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What's Liberal About the Liberal Arts?: Classroom Politics and "Bias" in Higher Education Paperback – September 17, 2007
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Copyright © American Library Association. All rights reserved --This text refers to the Hardcover edition.
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The first portion of the book is mostly a summary of the conservative arguments against state sponsored higher education and his responses to them. Mostly his target is Horowitz, a verbal critic of higher education and the "liberal" bias. I found Berube's responses to be very well constructed and rational. His arguments (rightly) make Horowitz look like your standard Bill O'Reilly-style foolish conservative. He moves on and paints a fairly general overview of the standard political environment among college students (although, I found him somewhat unfair to Ayn Rand).
From there, Berube goes into extreme detail of the two courses which he teaches - a general literature course and an advanced postmodernism course. I found this part of the book painful and tough to work through, particularly for someone with a limited background in Postmodernism (67 pages on his postmodernism class alone). The function of these chapters, I gleaned, was to credit his students for being capable of digesting philosophical complexities and applying them to the modern world. In turn, crediting the liberal higher education system for it's success even in the face of students with often conservative views (such as a student, Stan, who wrote a paper in disagreement with Berube, but still received an A). These chapters also establish Berube as an antifoundationalist and humanist.Read more ›
Then the author moves into a discussion of some of the books he teaches, but the literary criticism is only tangentially related to the topic of classroom politics or bias, or, for that matter, liberalism.
The material on postmodernism is interesting and has a political element, but would be better placed in a primer on pomo.
Finally, the last chapter is a ringing endorsement of the sort of liberalism that has been out of fashion since the Kennedy era but that is nonetheless safe. Thus pages applauding Social Security (the folks down at the local book club will nod and smile) but no comments about affirmative action, US military adventures, gay marriage or other more current issues. Their absence is conspicuous. The far left is dismissed as either a collection of lunatics or Bush fans in disguise (voting for Nader being equivalent to voting for Bush). And, of course, none of this has a thing to do with the liberal arts or charges of bias.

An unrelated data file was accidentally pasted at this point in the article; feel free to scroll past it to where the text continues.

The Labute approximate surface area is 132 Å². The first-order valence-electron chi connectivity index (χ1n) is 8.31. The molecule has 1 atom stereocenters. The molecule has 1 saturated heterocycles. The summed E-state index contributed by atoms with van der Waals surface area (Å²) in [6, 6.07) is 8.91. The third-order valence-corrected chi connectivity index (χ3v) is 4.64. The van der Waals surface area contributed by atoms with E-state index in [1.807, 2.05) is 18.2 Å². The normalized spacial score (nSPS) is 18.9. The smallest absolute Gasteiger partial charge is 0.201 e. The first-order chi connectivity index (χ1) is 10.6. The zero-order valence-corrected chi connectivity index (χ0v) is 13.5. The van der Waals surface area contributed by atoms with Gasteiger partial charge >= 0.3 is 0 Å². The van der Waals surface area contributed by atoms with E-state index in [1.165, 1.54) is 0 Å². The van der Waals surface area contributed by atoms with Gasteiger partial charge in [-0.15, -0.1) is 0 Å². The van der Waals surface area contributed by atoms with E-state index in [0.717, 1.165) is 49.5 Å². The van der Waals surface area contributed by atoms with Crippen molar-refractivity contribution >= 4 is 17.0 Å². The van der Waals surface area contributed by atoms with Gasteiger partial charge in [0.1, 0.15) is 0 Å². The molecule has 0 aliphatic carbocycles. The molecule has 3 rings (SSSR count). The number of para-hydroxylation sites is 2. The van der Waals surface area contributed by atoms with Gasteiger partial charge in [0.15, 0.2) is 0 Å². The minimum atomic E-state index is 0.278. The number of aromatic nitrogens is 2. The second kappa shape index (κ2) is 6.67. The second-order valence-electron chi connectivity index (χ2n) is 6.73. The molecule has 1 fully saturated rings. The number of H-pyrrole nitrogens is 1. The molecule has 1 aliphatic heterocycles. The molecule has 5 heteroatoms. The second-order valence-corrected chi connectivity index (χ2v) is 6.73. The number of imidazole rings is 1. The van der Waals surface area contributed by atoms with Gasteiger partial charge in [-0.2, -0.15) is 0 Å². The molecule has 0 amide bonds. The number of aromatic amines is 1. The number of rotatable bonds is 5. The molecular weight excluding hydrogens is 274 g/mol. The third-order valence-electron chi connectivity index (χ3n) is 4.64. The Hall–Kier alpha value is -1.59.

of worry that the secret police will come to take away his son, some philosophical debating,
assorted academic anecdotes, and even some words about the apparent topic of the book.
The author is also strange. I have never before noticed an author post replies to reviews.
This is not necessarily bad, but it is unusual. Perhaps this review will draw a comment, also.
Perhaps it will stop the comments, by pointing them out.
The title is "What's Liberal About the Liberal Arts?" and the question mark is part of the title.
The subtitle is "Classroom Politics and 'Bias' in Higher Education" and the inner quotes are
part of the subtitle. I've seen lots of attacks on liberal educators, some of which seemed
justified and some of which turned out to be false. The quoted "bias" seemed to indicate a
debunking or counterattack, so I was immediately interested.
Chapter one is personal. The author had an outspoken conservative student in a class. He is shown
as disruptive. The author treated him fairly. In chapter two, the author debunks three claims
of liberal academic misbehavior. So far he has me convinced there is at least one fair liberal
professor and no more than 99.44% of the conservative complaints are justified. Well, it's a
start. Maybe there will be more.
The author is a skilled writer and rhetorician. Here and through most of the book he lines up
a few facts or beliefs as if the next line was going to be "therefore <conservative person/idea
is <wrong/bad/evil/whatever" but he does not write that.Read more ›
Most Recent Customer Reviews
On page 96, Professor Berube makes this false and terribly unfair comment: "Canadian professor J. Phillippe Rushton's belief in the genetic superiority of the white race. Read morePublished on April 7, 2009 by Albert Himoe
That a reviewer can label his review, as does the guy below me, "thesisless": that a reviewer can so use the commonly false argument that "dis has nuttin to do widdat": indicates... Read morePublished on November 24, 2007 by Edward G. Nilges
So far find it very readable for an academic book. Fascinating and credible.Published on April 20, 2007 by avid reader
Berube's book is useful not for what it claims to teach but for what it reveals about the deficincies of the leftist academic takeover he is defending. Read morePublished on March 15, 2007 by David Williams